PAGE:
Therefore I do everything possible to diffuse their anxiety. I costume glamorously (because that fulfills their expectations) yet modestly (because that is less likely to provoke tension). I artfully invoke the Child archetype of artlessness. I put on my best corn-fed, Iowa, girl-next-door smile. I mug innocently, and play little games with them, including that old toddler’s favorite, peek-a-boo. By my ingenuous smile, I make it clear to the women that I don’t want their husbands. By behaviors that are in fact quite little-girlish, I dispel the men’s hopes and fears that I might be available. I flirt harmlessly with everybody, kid around, and work hard to charm and relax even the most resistant (all of this while I’m interpreting the music, doing complicated technical moves, and playing a musical instrument [finger cymbals] at the same time. Some dancers do acrobatics and/or balancing, too.) Once the audience relaxes and accepts the dancer, the next part of the process can begin. Physiological studies show that when a person concentrates on doing a movement, there are tiny electrical signals in the nerves that control the muscles, identical, but not for scale, to the massive electrical impulses that occur when the person actually does the movement. (Alan Richardson, Mental Imagery, NY, Springer, 1969, as cited in Samuels &L Samuels, Seeing With the Mind’s Eye, NY, Random House, 1975)
When people watch a dancer, then, in a way they are dancing along with her. The audience is having a physical experience that quietly echoes the dancer’s experience of movement. The movements of the dance are physically challenging, but deeply satisfying, because they are so intimately personal — many of the movements occur inside the body’s space. The dancer’s experience of her own body, moving to the music, provides the opportunity for members of the audience to experience and enjoy their own bodies, albeit usually at a level below awareness. (I have seen a dancer, Aida Al-Adawi, make an entire theater breathe with her; Jamila was reputed to leave the audience gasping at the end of her show.)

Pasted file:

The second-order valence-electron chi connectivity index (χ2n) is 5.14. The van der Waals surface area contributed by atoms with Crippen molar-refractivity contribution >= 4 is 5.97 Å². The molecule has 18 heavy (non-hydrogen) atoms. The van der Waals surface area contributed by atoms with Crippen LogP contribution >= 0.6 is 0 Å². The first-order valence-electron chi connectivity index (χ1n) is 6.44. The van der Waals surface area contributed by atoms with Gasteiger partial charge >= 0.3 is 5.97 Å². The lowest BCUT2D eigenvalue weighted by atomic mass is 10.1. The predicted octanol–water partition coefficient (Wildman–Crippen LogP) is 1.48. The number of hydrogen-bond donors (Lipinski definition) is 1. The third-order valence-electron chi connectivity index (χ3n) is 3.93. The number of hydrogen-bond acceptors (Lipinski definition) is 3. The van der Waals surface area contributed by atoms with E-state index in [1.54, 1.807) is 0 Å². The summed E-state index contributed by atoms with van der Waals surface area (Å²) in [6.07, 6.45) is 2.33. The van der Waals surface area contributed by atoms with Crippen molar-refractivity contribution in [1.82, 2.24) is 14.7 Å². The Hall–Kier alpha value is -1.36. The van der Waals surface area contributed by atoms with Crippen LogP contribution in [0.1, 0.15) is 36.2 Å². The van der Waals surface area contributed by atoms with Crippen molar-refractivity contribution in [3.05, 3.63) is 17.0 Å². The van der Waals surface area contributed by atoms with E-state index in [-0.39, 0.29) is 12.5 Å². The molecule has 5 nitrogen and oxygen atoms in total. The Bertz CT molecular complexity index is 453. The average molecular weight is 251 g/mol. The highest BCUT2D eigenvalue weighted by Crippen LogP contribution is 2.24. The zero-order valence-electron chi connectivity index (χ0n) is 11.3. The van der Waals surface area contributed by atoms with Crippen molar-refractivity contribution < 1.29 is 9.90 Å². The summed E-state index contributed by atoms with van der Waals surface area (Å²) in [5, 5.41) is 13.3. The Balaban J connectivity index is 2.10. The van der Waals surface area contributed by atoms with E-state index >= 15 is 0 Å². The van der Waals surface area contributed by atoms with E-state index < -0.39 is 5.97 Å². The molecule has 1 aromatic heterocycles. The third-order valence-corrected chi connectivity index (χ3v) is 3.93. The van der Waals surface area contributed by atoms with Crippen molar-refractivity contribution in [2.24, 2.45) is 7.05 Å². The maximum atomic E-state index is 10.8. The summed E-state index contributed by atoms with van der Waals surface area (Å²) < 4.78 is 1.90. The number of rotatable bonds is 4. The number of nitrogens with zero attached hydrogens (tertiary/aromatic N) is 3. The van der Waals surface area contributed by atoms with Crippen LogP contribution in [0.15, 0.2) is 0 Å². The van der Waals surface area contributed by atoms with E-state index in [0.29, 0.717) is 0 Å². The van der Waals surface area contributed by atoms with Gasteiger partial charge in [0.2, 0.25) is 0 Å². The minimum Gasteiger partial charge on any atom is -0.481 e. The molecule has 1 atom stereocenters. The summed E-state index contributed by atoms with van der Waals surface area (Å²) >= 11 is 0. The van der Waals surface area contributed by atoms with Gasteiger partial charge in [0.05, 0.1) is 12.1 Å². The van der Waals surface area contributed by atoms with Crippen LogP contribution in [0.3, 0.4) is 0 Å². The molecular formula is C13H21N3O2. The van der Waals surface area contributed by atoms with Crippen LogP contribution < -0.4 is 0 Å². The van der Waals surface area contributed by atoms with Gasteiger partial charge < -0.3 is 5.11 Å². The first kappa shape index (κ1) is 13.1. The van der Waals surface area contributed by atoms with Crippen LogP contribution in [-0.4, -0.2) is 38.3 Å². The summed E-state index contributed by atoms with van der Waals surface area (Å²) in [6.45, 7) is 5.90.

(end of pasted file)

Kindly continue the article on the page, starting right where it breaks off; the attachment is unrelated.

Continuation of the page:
As the performance continues, the audience gradually discovers that the danger they were braced for is nonexistent. I can play a bit with the sensual/sexual aspect of the dance, and let them in on the joke, that they were guarding against a little child. I address them as one child to another, redeeming innocent desire and naive pleasure; I have fun, and invite them to join in. They can themselves become childlike in their enjoyment of the sensual experience. I provide rich stimuli for all their senses. They see my colorful, sparkley costuming, experience my movements in their own bodies, sense the warmth of my smile, hear the melody and beat of the music and the sound of my cymbals, smell my perfume, want to make closer contact by touching me respectfully, and feel the magic of it all.